We also faced obstacles related to the labor-management structure and agreements and differences between the different unions. The design team was challenged to find activities that applied to employees from the various unions, since the health benefits varied between different unions. This made it difficult for the design team to promote or build upon existing health resources. Due to labor contracts, design team members were not allowed to meet on paid work time. The research team addressed this by paying team members for their time to attend meetings; we do not know if the team’s attendance and engagement would have been different had they been allowed to meet on paid work time. Scheduling design team members to work on meeting days also proved to be difficult, which meant that design team members were asked to come in on their days off. These payment and scheduling challenges made some design team members question management’s support and willingness to follow through on proposed activities. The issue of paid time to participate on a design team is a problem when trying to implement a participatory program in hourly-paid workers. Management support should include compensating design team members for their time, and ensuring protected time for team members to develop their ideas.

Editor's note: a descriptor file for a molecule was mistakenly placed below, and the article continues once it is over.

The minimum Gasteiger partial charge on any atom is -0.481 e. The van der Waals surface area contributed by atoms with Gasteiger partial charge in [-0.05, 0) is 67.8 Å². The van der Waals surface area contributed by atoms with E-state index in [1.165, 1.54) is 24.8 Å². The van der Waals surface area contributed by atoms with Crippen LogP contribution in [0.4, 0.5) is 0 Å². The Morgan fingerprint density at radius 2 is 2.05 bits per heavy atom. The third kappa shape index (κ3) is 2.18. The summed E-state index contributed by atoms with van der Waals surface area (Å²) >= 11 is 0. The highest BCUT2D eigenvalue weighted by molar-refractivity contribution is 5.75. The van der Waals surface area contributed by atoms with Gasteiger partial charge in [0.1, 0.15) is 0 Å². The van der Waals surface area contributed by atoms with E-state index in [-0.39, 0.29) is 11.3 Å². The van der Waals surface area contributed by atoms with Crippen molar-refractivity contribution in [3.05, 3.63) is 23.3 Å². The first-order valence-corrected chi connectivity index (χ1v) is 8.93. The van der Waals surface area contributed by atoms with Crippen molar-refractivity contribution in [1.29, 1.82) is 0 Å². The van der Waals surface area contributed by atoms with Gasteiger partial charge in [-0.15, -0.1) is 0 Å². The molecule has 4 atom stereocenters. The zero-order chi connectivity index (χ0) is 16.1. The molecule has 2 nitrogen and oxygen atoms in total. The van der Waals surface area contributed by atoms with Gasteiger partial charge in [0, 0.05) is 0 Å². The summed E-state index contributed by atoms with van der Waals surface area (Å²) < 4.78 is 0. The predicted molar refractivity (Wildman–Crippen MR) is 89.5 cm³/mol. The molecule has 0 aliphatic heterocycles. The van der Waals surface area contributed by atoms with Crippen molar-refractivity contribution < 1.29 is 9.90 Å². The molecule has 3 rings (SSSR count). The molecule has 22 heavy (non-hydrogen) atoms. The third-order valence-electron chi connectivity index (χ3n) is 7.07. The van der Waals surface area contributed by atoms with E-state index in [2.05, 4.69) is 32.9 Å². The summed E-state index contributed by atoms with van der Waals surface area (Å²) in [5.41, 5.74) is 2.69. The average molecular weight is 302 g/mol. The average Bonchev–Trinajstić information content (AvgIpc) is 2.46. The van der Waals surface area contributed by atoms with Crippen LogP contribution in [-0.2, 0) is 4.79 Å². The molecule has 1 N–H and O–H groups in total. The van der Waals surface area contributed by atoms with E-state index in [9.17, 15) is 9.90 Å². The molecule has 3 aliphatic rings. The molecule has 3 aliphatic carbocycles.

Research has demonstrated a clear link between worker health and productivity, and investing in employee health has become a popular strategy for improving business outcomes [19,55,56,58]; however, many organizations struggle with supporting worker health initiatives when they compete with business objectives . The design team members in this project recognized the need to fit their ideas into the broader business purpose and were thoughtful in creating activities that capitalized on existing resources or that could be marketed to retail customers in addition to store workers (e.g., premade healthy meals, healthy items near the checkout). While some activities were initially supported by the steering committee, they were not maintained over time because other initiatives, such as holiday product placement, took priority. Additionally, management put little effort into making the existing healthy options for customers more accessible to employees, suggesting that business needs were more important than worker health. This issue of competing interests between business and health is an important contextual factor to consider in interpreting the outcomes of TWH interventions and programs. Other contextual factors that we encountered in this study included seasonality of the work, skill level of employees, rotating employee schedules, and need to put customers first. All of these factors likely influenced the result of the participatory process used in this study, and may impact health and safety initiatives in the retail industry.